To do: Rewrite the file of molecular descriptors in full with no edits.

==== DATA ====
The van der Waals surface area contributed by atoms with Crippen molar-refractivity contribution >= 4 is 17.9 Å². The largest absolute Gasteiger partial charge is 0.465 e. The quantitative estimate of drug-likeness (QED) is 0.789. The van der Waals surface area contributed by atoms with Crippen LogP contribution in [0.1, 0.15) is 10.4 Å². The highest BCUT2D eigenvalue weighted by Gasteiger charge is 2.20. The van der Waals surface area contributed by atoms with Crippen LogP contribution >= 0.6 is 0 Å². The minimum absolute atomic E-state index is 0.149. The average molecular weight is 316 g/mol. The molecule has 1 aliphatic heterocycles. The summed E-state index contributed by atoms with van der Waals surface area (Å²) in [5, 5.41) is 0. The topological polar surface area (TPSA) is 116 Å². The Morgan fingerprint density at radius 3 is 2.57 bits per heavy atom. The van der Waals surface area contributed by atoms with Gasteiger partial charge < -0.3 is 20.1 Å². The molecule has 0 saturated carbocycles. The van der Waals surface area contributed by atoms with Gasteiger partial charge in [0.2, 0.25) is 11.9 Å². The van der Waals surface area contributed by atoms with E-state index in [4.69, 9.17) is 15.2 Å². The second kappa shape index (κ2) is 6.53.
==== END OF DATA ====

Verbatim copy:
The van der Waals surface area contributed by atoms with Crippen molar-refractivity contribution >= 4 is 17.9 Å². The largest absolute Gasteiger partial charge is 0.465 e. The quantitative estimate of drug-likeness (QED) is 0.789. The van der Waals surface area contributed by atoms with Crippen LogP contribution in [0.1, 0.15) is 10.4 Å². The highest BCUT2D eigenvalue weighted by Gasteiger charge is 2.20. The van der Waals surface area contributed by atoms with Crippen LogP contribution >= 0.6 is 0 Å². The minimum absolute atomic E-state index is 0.149. The average molecular weight is 316 g/mol. The molecule has 1 aliphatic heterocycles. The summed E-state index contributed by atoms with van der Waals surface area (Å²) in [5, 5.41) is 0. The topological polar surface area (TPSA) is 116 Å². The Morgan fingerprint density at radius 3 is 2.57 bits per heavy atom. The van der Waals surface area contributed by atoms with Gasteiger partial charge < -0.3 is 20.1 Å². The molecule has 0 saturated carbocycles. The van der Waals surface area contributed by atoms with Gasteiger partial charge in [0.2, 0.25) is 11.9 Å². The van der Waals surface area contributed by atoms with E-state index in [4.69, 9.17) is 15.2 Å². The second kappa shape index (κ2) is 6.53.